Ultrasonic Resveratrol Inclusion Complex
- Resveratrol is a polyphenol, which promises many health benefits, e.g. prolonging life span, and to treat heart disease, diabetes, cancer, Alzheimer’s as well as other chronic conditions.
- However, resveratrol has a low bioavailability and shows a rapid clearance from the blood plasma.
- The research team of Dr. Kushwinder Kaur has developed a rapid and highly efficient technique to prepare ultrasonically a resveratrol complex for superior bioavailability.
Resveratrol is a highly effective polyphenol, which can be extracted from plants, e.g. grapes, berries or nuts. Whilst reseveratrol is known to be a powerful antioxidant which helps to prevent or cure diseases, this phytonutrient has only a low bioavailability. Therefore pharmaceutical and nutraceutical manufacturers are searching for special formulations to improve the delivery of administered resveratrol into human cells. Dr. Kushwinder Kaur and her research team from the Panjab University, Chandigarh have developed a rapid and simple one-step complexation of resveratrol. By sonicating a mixture of resveratrol and cyclodextrin, the resveratrol is enclosed into the cyclodextrin (i.e hp-β-CD). Cyclodextrin acts as host compound and acts a effective drug carrier that release the resveratrol into systemic circulation.
Protocol: Sonication for Preparation of the Inclusion Complex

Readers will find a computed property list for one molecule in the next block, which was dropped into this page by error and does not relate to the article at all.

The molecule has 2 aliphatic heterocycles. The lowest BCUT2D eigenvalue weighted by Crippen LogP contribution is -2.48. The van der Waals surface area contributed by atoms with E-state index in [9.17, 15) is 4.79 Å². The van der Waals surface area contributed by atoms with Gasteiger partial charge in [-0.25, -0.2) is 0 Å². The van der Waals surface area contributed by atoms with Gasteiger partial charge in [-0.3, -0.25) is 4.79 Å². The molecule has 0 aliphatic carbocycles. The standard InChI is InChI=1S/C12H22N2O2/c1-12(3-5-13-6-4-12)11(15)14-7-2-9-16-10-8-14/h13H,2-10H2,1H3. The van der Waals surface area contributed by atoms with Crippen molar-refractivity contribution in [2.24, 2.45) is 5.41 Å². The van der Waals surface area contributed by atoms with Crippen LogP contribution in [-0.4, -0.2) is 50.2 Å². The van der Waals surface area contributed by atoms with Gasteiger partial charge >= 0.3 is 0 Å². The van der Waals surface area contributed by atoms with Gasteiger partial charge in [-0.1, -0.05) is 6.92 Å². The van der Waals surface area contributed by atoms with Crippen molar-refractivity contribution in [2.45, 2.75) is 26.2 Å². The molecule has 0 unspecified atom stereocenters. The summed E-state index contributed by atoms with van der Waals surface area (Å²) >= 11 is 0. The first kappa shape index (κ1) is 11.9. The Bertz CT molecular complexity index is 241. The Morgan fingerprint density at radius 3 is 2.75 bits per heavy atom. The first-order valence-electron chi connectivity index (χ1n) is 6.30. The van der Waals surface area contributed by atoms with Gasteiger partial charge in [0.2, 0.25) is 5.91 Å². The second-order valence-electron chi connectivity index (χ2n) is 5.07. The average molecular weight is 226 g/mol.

For the ultrasonic formulation of the resveratrol inclusion complex 4.38 x 10-3 mol 2-hydroxypropyl-β-cyclodextrin (hp-β-CD) and 4.38 x 10-3 mol resveratrol (Res) were mixed in a glass container with the minimum amount of the solvent mixture (ethanol : water = 1 : 9). The mixture was sonicated for 15 min at 180W using a Hielscher UP200St ultrasonic device. The end product was obtained by freeze-drying. The prepared inclusion complexes were characterised by FTIR, UV-visible absorption spectroscopy, NMR, TGA, DSC, XRD and CHNS analysis. The analysis data showed that the resveratrol molecules were wrapped neatly into the cavites of hp-β-CD.
Advantages of Sonication over Alternative Methods
In order to compare the efficiency of ultrasonic preparation with conventional techniques, two alternative methods – namely suspension method and microwave method – were used to prepare the inclusion complex (IC). Find below a short description of both preparation techniques:
In the most traditional way, the IC was prepared by a standard stirring procedure (reported in the literature by Bertacche V. et al. 2006).